Valentine

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Re: Have LGBT Counterattacks Gone Too Far?
« Reply #2 on: April 15, 2012, 03:40:58 pm »
Quote from: Altair;50288

The bottom line is, the lesbian and gay community now seems to be winning the war for marriage equality. Should we tone down the rhetoric to reflect that? Yes, we queer folks have been powerless underdogs for our entire political history--a condition that leads to creative and, shall we say, colorful means to get one's point across--but as we transition into a place of political success and power, should our means of communication transition too?

 
I don't think we're "winning" just yet, just because we're getting closer to marriage equality.  Well-to-do, white, cis gay men and lesbians are, to some degree, "winning," but the rest of us are dying out here.  Marriage equality doesn't stack up against what my end of the community faces--1 in 5 homeless, 1 in 5 HIV-positive, 1 in 12 murder rate, an absurdly high level of job and housing discrimination, something like an 80% domestic violence rate, a 1 in 2 rate of sexual assault, and more than 40% of the living reporting having attempted suicide--it just doesn't.  We're still killed for sport on the streets with almost no consequences.  Our elders are still dying alone and closeted in nursing homes if they live to old age, and our youngest are still coming apart for lack of intergenerational community.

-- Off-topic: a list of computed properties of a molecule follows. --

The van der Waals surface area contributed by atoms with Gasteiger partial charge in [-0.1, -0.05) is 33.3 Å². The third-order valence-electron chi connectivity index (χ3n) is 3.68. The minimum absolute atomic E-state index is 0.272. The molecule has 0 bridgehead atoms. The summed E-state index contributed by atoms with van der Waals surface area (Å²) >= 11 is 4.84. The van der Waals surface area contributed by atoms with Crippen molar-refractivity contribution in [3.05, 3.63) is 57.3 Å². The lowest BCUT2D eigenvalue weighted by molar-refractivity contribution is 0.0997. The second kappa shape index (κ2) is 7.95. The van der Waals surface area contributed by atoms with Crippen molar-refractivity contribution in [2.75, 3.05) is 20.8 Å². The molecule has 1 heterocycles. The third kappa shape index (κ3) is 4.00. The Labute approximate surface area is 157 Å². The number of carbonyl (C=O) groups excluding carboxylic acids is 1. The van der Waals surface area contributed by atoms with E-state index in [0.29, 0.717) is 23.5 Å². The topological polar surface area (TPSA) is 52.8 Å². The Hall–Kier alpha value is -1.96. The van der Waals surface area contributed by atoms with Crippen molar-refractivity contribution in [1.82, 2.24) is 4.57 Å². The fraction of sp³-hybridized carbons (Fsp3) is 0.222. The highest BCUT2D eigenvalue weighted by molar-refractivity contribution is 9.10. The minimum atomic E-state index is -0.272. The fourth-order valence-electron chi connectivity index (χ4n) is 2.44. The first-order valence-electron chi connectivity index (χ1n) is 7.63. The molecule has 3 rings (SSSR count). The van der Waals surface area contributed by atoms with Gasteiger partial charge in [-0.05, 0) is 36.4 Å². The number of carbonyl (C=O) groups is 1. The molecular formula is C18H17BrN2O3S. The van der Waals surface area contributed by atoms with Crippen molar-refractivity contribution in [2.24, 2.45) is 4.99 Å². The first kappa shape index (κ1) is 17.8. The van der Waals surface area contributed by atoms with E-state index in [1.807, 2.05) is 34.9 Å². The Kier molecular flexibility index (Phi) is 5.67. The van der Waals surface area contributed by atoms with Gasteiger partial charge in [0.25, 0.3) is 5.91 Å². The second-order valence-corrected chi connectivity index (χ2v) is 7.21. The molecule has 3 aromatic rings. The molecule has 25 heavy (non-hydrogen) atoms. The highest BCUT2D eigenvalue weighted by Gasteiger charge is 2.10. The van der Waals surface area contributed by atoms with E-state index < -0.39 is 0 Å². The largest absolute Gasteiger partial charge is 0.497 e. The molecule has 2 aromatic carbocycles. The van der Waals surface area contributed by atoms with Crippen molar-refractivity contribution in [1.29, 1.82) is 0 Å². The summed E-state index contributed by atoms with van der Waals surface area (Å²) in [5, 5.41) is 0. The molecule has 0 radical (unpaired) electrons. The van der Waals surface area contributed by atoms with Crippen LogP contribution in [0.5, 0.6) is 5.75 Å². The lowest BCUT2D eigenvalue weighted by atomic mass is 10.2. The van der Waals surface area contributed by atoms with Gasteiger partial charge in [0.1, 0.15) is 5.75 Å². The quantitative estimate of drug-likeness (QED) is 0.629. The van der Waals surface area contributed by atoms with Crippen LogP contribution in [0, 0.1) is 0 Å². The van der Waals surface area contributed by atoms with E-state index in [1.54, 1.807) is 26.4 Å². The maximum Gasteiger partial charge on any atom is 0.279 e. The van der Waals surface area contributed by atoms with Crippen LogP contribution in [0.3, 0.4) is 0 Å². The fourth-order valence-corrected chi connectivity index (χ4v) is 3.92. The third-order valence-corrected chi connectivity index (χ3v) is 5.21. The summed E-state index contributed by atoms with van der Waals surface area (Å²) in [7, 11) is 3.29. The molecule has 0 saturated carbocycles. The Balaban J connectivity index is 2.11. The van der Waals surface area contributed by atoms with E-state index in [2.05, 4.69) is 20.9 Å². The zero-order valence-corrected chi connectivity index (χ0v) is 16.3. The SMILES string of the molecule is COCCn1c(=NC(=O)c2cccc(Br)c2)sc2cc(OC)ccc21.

I mean, marriage equality is a win.  I am an old-fashioned, marrying kind of girl, you know?  But we're not well-represented politically, and other than a thin slice of upper-class white people--who were already born into a certain amount of power, lost some upon coming out, and are now getting it back--we're not doing well economically, either.  Culture's getting kinder, step by step, but there's miles to go.

These people aren't just trying to keep us from getting married, or serving in the military.  They don't want us to have jobs, or homes.  They want our kids bullied with impunity.  They want the right to kill us for flirting with them.  They want us to not be visible in public.  Mike Huckabee was talking about putting queer folk in camps how long ago?  Last election?  I think our namecalling is very small, up against people with money and guns and microphones and power who have openly stated that they want us annihilated.  I believe in civil discourse, and there is nothing civil about politely, gently calling me an abomination, you know?  Mockery and glitterbombing is, if not the most mature move, kind of saintly restraint.
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Lokabrenna

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Re: Have LGBT Counterattacks Gone Too Far?
« Reply #3 on: April 15, 2012, 03:47:12 pm »
Quote from: HeartShadow;50291

When people start going on about how gay people need to be "cured" or that being gay is synonymous with being sexually attracted to box turtles, I can see how being polite is damn near impossible.  And you certainly shouldn't get high and mighty about *proper* relationships if you don't expect that to be turned back on you.